The plague that won't go away

Nations must adopt tough public policies

July 11, 2000|By James Kiwanuka-Tondo

STORRS, Conn. -- During discussions in South Africa about ways to effectively fight AIDS in Africa, researchers would be advised to study Uganda, which has cut its HIV infection rate from 33 percent in the early 1990s to 12 percent today.

The East African country was able to produce such a dramatic drop by recognizing the gravity of the problem, adopting an open public policy and waging a vigorous AIDS prevention campaign. The same strategy should work in other countries that have the courage and the will to learn from Uganda's experience.

As early as 1986, Uganda's government acknowledged that the country was facing an epidemic of enormous proportions. At that time, the United States and many other countries continued to deny the existence of a problem.

In Africa, some countries, such as Kenya, still don't want to acknowledge the problem because they fear such an admission will ruin their tourism industry. By looking at Uganda, where tourism grew 400 percent in the early 1990s despite a high rate of growth of AIDS, it's apparent that this simply isn't true.

In developed countries, drugs that allow AIDS-infected people to live longer, healthier lives have contributed to the belief that the epidemic is under control. But these drugs are not and will not be affordable in developing nations in the near future. Even in developed countries, many people can't afford these costly drugs. Instead of denying the problem, governments must establish open public policies, as Uganda did.

In 1986, Uganda's government, with the support of the World Health Organization, established the AIDS Control Program as a model for the rest of Africa. Soon after this, numerous organizations rushed to the scene to assist AIDS victims and wage a vigorous campaign against AIDS.

By 1992, more than 300 organizations in Uganda were dealing with AIDS-related problems. That year, the government established the Uganda AIDS Commission to coordinate all AIDS-related programs. This enabled the organizations to combat the problem together and curtailed the duplication of very meager resources.

The government also appointed a Presidential AIDS Commission and adopted an approach to AIDS that involved all government agencies and the private sector in the fight against the disease.

The open public policy encouraged a candid discussion of the AIDS problem at political rallies, religious ceremonies, schools and civic activities.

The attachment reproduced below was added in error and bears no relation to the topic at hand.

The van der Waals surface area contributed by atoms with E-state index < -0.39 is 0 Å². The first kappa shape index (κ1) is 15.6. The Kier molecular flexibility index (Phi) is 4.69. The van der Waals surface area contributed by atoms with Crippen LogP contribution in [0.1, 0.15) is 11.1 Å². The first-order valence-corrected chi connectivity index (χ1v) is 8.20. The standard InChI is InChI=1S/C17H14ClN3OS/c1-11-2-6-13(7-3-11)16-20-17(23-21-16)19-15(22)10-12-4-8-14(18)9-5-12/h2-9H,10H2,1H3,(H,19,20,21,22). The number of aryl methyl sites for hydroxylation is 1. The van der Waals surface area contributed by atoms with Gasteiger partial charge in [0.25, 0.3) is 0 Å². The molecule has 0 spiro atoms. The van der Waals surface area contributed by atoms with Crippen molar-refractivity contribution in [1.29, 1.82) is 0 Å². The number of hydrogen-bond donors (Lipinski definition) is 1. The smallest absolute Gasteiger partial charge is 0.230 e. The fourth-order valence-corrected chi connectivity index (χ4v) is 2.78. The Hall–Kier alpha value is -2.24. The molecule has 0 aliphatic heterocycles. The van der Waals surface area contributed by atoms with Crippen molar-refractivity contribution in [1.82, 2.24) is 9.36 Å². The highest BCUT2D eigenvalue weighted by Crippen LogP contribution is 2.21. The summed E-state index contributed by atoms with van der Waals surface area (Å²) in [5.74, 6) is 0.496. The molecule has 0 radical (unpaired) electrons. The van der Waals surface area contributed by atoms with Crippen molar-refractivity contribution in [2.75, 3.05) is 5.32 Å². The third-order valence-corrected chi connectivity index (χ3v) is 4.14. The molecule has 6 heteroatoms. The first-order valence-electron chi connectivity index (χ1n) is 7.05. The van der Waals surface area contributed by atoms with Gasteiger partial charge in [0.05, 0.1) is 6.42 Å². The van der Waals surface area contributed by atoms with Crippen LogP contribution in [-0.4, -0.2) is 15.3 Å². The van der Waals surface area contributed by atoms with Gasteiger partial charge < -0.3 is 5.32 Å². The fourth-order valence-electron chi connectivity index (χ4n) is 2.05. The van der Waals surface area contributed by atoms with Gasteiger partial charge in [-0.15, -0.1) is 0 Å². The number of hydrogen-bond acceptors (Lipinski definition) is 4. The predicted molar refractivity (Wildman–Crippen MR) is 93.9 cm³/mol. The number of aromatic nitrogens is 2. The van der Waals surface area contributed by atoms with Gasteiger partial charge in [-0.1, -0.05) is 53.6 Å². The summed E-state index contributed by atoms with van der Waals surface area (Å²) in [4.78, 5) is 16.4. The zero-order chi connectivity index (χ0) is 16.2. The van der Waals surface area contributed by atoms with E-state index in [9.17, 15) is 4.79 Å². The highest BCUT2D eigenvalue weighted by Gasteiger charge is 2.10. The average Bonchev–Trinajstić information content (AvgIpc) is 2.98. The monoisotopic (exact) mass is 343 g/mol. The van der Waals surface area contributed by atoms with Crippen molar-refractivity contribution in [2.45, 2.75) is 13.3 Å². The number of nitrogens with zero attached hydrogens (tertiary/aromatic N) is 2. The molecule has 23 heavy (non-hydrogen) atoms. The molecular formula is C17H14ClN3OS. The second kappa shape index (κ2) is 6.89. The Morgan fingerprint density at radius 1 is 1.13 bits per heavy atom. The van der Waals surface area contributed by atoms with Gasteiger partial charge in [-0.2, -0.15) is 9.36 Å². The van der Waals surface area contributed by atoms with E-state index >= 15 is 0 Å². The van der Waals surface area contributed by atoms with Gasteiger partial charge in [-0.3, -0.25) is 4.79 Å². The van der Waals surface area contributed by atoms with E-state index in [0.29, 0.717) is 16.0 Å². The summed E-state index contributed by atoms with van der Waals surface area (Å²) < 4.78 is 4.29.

But stopping the denial and having an open public policy are not enough. These must be accompanied by vigorous communication campaigns, as demonstrated by Uganda.

A recent survey of 91 organizations running AIDS prevention campaigns in Uganda shows that for any organization to run a quality campaign, it must have plentiful financial resources and a well-trained staff. It also needs a focus of purpose and a flexible and less formal organizational structure that allows the participation of the audience in the planning, designing and implementation of the campaign.

More than 68 percent of the surveyed organizations had at least one staff member with training in running and designing communication campaigns. In the United States, recent research shows that in many organizations that run communication campaigns, the staff members are health workers without any communications training.

The communication campaign literature has until recently been silent about the training of staff. Yet recent research in Uganda indicates that this element was key to the quality of the AIDS communication campaigns there.

In addition, research in Uganda shows that organizations that were more focused limited their activities to running AIDS communication campaigns. Many organizations elsewhere are simply trying to do too many things at once. There is a dire need for all organizations to focus on one activity at a time.

Organizations should always conduct research about their target audience, use multiple channels for their messages, target narrow audiences and supervise their outreach workers. In Uganda, these elements were crucial since they led to the success of the AIDS prevention campaigns.

Uganda's declining rate of AIDS infection provides a glimmer of hope to nations being ravished by the disease. By studying Uganda's successful AIDS prevention campaigns, other countries can learn practical and theoretical lessons that can save lives and loosen AIDS' grip on developing nations.

Dr. Kiwanuka-Tondo, a native of Uganda, is a visiting assistant professor at the University of Connecticut.

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